By Deborah McAleese, Press Association
Crisis talks at Stormont aimed at restoring powersharing are to be extended to after the general election.
Sources involved in the negotiations have said parties will be given three weeks after the June 8 election to reach a deal.
The Government is to publish legislation to deal with rates and budget matters on Friday.
Earlier Sinn Fein has accused the British Government of wanting powersharing in Northern Ireland to fail.
Michelle O'Neill, leader of the party in the region, said the Prime Minister does not want a Stormont Executive that will stand against Brexit.
She made her comments following a meeting with Secretary of State James Brokenshire who is holding talks with the main political parties aimed at restoring powersharing.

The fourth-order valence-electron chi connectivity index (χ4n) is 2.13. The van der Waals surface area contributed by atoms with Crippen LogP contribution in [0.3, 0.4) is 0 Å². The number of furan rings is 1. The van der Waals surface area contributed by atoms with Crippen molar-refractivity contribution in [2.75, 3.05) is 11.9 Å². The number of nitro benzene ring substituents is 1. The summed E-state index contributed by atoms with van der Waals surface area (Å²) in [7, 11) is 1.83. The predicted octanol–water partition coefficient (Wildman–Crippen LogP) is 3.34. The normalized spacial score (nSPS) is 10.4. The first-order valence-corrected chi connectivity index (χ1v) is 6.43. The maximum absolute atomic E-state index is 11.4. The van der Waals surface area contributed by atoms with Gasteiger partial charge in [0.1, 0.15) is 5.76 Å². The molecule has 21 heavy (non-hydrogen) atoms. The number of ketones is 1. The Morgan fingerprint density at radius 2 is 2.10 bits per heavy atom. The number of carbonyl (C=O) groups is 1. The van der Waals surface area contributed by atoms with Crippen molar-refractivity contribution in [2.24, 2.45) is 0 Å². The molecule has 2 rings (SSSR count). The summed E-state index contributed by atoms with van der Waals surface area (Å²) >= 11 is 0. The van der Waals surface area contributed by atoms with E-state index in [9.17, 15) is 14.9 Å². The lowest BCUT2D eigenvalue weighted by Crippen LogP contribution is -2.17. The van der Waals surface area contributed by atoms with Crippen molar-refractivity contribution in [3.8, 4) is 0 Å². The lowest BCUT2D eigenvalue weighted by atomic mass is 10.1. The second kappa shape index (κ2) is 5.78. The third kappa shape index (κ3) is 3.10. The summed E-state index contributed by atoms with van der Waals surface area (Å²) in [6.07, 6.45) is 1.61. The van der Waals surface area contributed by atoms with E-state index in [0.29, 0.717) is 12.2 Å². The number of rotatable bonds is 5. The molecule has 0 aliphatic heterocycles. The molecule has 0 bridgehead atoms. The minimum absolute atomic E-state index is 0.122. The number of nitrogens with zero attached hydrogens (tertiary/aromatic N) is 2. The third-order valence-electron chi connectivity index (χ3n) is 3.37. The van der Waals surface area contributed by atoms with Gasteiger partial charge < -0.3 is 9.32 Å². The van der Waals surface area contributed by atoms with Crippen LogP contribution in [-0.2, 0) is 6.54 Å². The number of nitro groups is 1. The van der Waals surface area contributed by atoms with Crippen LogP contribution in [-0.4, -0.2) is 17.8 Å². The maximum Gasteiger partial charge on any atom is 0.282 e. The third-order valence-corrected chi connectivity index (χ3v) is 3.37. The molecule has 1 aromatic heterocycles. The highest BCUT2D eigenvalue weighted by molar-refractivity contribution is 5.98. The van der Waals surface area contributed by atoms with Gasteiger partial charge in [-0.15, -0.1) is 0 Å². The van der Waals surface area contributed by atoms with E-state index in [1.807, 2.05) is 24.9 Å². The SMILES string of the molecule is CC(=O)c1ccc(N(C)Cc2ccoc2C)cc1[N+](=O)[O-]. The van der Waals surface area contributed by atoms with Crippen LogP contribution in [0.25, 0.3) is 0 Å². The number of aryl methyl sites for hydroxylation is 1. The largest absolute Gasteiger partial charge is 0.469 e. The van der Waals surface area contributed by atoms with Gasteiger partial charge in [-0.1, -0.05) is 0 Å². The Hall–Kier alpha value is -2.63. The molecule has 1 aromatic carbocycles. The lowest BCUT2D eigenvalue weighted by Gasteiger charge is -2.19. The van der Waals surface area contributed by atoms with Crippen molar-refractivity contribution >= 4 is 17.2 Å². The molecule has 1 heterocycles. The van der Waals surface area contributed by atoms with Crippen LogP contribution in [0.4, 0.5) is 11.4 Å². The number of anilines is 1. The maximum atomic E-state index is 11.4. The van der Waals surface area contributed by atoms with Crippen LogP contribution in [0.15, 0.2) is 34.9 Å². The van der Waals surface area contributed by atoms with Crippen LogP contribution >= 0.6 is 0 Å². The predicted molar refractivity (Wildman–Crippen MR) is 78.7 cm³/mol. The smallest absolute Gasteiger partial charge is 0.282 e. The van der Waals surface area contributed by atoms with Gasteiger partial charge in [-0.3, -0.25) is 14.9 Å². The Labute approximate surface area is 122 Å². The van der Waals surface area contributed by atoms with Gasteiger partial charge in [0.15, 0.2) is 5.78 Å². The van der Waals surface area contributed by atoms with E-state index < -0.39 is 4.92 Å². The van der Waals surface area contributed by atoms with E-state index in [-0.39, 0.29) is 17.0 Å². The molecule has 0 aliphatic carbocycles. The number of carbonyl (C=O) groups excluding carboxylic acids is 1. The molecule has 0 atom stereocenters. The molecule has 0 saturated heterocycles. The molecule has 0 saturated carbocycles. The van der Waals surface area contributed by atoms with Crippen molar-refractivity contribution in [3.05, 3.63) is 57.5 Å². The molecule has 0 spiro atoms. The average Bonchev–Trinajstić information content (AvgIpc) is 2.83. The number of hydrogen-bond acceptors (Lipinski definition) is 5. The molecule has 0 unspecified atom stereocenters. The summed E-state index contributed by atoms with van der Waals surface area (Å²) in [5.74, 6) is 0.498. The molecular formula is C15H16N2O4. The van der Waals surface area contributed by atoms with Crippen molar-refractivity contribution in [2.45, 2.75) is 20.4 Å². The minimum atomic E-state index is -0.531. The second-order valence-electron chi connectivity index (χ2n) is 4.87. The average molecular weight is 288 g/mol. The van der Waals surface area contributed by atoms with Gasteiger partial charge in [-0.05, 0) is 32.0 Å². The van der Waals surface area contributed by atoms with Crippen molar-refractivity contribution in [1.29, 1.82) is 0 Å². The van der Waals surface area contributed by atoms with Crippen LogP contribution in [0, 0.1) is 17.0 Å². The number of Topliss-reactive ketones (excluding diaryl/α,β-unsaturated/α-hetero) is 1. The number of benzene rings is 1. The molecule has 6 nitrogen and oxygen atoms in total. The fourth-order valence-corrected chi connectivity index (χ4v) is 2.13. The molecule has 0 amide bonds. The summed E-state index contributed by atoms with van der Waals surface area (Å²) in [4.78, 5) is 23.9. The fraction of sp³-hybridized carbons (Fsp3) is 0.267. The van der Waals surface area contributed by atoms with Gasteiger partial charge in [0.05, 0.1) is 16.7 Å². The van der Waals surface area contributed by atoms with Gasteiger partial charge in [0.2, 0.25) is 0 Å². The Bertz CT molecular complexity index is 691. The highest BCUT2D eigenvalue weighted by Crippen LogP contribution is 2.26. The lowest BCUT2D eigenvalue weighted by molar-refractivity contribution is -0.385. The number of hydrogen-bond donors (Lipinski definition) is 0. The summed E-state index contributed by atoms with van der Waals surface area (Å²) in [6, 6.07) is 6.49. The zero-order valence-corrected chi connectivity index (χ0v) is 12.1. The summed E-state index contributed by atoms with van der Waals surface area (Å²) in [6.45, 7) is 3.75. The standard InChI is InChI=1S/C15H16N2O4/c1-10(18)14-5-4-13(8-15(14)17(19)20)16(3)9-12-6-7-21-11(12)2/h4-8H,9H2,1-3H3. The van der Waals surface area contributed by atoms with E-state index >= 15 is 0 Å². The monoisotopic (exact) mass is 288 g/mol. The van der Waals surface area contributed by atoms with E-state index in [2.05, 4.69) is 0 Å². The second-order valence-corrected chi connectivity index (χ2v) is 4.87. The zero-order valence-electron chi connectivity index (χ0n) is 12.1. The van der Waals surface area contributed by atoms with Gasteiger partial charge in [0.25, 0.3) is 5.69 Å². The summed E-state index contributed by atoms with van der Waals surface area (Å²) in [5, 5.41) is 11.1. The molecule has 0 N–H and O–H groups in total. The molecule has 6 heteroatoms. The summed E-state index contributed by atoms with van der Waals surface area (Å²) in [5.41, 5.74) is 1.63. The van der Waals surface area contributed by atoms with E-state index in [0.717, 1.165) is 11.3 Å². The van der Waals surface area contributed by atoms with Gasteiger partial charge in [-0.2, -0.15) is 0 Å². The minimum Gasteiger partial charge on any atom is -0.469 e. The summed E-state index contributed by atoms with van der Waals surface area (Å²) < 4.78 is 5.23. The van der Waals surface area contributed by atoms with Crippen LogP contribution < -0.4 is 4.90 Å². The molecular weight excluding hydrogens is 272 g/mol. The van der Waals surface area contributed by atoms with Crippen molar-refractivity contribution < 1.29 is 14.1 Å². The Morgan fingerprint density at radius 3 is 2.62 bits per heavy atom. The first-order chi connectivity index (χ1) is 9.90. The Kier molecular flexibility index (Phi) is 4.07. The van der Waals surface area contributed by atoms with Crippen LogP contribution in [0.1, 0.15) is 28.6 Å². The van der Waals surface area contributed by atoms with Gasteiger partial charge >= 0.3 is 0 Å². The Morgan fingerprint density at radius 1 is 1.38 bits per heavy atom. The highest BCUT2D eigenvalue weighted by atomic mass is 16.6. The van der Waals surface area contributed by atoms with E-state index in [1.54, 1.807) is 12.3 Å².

Meetings with Sinn Fein and the SDLP were particularly tense as both parties are angry at Theresa May's decision to call a general election in the middle of the Stormont stalemate.
"There is a growing belief out there among the wider nationalist community that the Government don't want a powersharing executive to work here.
"They don't want an executive that is going to take a firm stand against Brexit because obviously the majority of people here voted to remain in the European Union," said Ms O'Neill.
On Friday Mr Brokenshire is set to publish emergency legislation to clear the way for the collection of rates in Northern Ireland.
It is one of a number of planned contingency moves to deal with pressures caused by the ongoing political crisis.
If a deal cannot be reached at Stormont by early May, Mr Brokenshire will have to decide to call another assembly election or pause the process until after the general election.